It's Google vs. the World, Part XXXVI
There's no end to the search giant's ambitions--or the public's appetite for its stock.
By Adam Lashinsky

(FORTUNE Magazine) – Author and blogger John Battelle knows about as much as any outsider about what happens at Google and its search site. So when a reader of his blog pointed out to Battelle something he hadn't noticed--that Google had quietly added an ingenious new way to search for airplane flights (type "San Francisco to Detroit" into the Google search bar, and you'll see for yourself)--only the online version of shouting was a sufficient response. "Will ... Someone ... Please ... Tell ... Them ... To ... STOP ROLLING OUT NEW FEATURES!" he wrote.

Imagine how the competition feels.

Each new day for Google seems to bring a clever new feature, a promising new business opportunity, and a potent new threat to any company that stands in its way. An application to provide free Wi-Fi service in San Francisco scares the phone and cable companies. A plan to provide a forum for free classified ads, called Google Base, aims at eBay and Craigslist. The country's biggest book publishers have objected (litigiously) to Google's scheme to scan and index books under copyright.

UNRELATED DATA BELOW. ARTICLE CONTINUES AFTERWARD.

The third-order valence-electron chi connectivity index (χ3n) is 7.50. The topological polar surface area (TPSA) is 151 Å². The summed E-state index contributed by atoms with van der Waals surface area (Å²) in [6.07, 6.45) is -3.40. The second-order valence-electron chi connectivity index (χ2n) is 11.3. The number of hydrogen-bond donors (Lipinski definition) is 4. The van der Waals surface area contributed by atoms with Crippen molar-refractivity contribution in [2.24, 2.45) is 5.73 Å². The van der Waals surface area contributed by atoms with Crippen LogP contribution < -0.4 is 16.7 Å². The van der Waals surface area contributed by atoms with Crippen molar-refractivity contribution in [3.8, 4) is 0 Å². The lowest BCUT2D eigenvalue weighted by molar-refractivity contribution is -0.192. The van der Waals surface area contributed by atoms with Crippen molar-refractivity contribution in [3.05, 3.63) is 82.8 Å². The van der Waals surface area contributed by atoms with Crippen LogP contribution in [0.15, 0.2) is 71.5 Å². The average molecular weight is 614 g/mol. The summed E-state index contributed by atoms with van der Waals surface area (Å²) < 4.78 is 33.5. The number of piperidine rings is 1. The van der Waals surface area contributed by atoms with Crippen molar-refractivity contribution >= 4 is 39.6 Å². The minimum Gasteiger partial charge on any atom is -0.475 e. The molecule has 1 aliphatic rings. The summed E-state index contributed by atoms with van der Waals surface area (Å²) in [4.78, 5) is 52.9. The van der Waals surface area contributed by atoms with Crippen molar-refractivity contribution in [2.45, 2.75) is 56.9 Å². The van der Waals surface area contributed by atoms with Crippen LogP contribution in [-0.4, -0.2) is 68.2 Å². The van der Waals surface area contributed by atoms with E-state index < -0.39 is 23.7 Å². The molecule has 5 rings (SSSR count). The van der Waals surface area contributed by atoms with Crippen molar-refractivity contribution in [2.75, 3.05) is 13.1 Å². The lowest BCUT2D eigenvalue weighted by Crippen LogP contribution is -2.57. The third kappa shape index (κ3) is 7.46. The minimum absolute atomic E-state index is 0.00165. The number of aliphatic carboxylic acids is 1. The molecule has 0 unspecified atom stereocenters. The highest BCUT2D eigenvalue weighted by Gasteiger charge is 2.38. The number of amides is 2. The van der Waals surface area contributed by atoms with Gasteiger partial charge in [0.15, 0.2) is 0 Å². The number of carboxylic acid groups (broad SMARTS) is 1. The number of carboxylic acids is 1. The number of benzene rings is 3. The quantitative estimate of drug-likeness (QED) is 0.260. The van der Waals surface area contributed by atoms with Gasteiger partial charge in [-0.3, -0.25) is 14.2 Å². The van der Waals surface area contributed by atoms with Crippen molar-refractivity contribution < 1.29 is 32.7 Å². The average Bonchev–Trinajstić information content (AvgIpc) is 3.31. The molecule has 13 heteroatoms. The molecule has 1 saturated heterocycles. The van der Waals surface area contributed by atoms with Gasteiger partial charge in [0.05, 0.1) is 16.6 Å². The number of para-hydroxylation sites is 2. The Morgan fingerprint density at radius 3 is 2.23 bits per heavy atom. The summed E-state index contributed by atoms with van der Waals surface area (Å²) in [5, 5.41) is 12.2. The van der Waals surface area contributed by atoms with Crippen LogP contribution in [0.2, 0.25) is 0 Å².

And consider what Google's doing with the business it already has, mainly text ads that run next to its web search listings. Third-quarter revenues doubled, to $1.6 billion, while earnings grew sevenfold to $381 million. As for its shares, offered in August 2004, to the public at $85: They're worth more than $350. (Yes, we are the magazine that asked, last December, "Is Google Worth $165 a Share?")

Will anything stop Google? Hubris, perhaps, is its only weakness. Legal experts think Google has overstepped with its Google Print project. An "opt in" scheme would be so much more polite than asking copyright holders to opt out. Until then, expect more features, more superlatives in describing them, and--dare we say it now?--an even higher stock price.